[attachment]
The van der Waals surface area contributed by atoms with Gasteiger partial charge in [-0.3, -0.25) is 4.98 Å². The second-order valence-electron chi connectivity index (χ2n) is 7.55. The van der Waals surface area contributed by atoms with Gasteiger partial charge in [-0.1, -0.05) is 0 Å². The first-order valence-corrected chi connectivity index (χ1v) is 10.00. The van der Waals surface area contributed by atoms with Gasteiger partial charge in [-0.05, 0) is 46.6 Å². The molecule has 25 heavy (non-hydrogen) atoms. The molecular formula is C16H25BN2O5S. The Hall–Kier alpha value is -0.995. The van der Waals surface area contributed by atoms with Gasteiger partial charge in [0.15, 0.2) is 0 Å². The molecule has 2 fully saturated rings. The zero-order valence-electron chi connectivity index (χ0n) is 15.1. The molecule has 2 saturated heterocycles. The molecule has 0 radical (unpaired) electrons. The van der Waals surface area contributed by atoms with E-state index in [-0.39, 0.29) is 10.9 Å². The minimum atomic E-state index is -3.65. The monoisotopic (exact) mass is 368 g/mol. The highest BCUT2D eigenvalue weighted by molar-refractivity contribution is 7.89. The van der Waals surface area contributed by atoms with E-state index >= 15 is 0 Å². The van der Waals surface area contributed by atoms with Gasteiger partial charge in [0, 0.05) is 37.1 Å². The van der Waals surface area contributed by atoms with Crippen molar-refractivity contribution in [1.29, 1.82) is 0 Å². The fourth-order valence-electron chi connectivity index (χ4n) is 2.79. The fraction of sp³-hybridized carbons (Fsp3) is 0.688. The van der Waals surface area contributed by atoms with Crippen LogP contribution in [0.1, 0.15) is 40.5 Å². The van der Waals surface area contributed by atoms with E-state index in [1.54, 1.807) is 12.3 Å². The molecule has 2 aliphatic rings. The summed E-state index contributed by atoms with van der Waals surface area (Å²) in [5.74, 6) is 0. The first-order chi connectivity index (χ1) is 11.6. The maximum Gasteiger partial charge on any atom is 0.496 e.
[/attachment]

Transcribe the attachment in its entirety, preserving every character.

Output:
The van der Waals surface area contributed by atoms with Gasteiger partial charge in [-0.3, -0.25) is 4.98 Å². The second-order valence-electron chi connectivity index (χ2n) is 7.55. The van der Waals surface area contributed by atoms with Gasteiger partial charge in [-0.1, -0.05) is 0 Å². The first-order valence-corrected chi connectivity index (χ1v) is 10.00. The van der Waals surface area contributed by atoms with Gasteiger partial charge in [-0.05, 0) is 46.6 Å². The molecule has 25 heavy (non-hydrogen) atoms. The molecular formula is C16H25BN2O5S. The Hall–Kier alpha value is -0.995. The van der Waals surface area contributed by atoms with Gasteiger partial charge in [0.15, 0.2) is 0 Å². The molecule has 2 fully saturated rings. The zero-order valence-electron chi connectivity index (χ0n) is 15.1. The molecule has 2 saturated heterocycles. The molecule has 0 radical (unpaired) electrons. The van der Waals surface area contributed by atoms with E-state index in [-0.39, 0.29) is 10.9 Å². The minimum atomic E-state index is -3.65. The monoisotopic (exact) mass is 368 g/mol. The highest BCUT2D eigenvalue weighted by molar-refractivity contribution is 7.89. The van der Waals surface area contributed by atoms with E-state index >= 15 is 0 Å². The van der Waals surface area contributed by atoms with Gasteiger partial charge in [0, 0.05) is 37.1 Å². The van der Waals surface area contributed by atoms with Crippen molar-refractivity contribution in [1.29, 1.82) is 0 Å². The fourth-order valence-electron chi connectivity index (χ4n) is 2.79. The fraction of sp³-hybridized carbons (Fsp3) is 0.688. The van der Waals surface area contributed by atoms with Crippen LogP contribution in [0.1, 0.15) is 40.5 Å². The van der Waals surface area contributed by atoms with E-state index in [1.54, 1.807) is 12.3 Å². The molecule has 2 aliphatic rings. The summed E-state index contributed by atoms with van der Waals surface area (Å²) in [5.74, 6) is 0. The first-order chi connectivity index (χ1) is 11.6. The maximum Gasteiger partial charge on any atom is 0.496 e.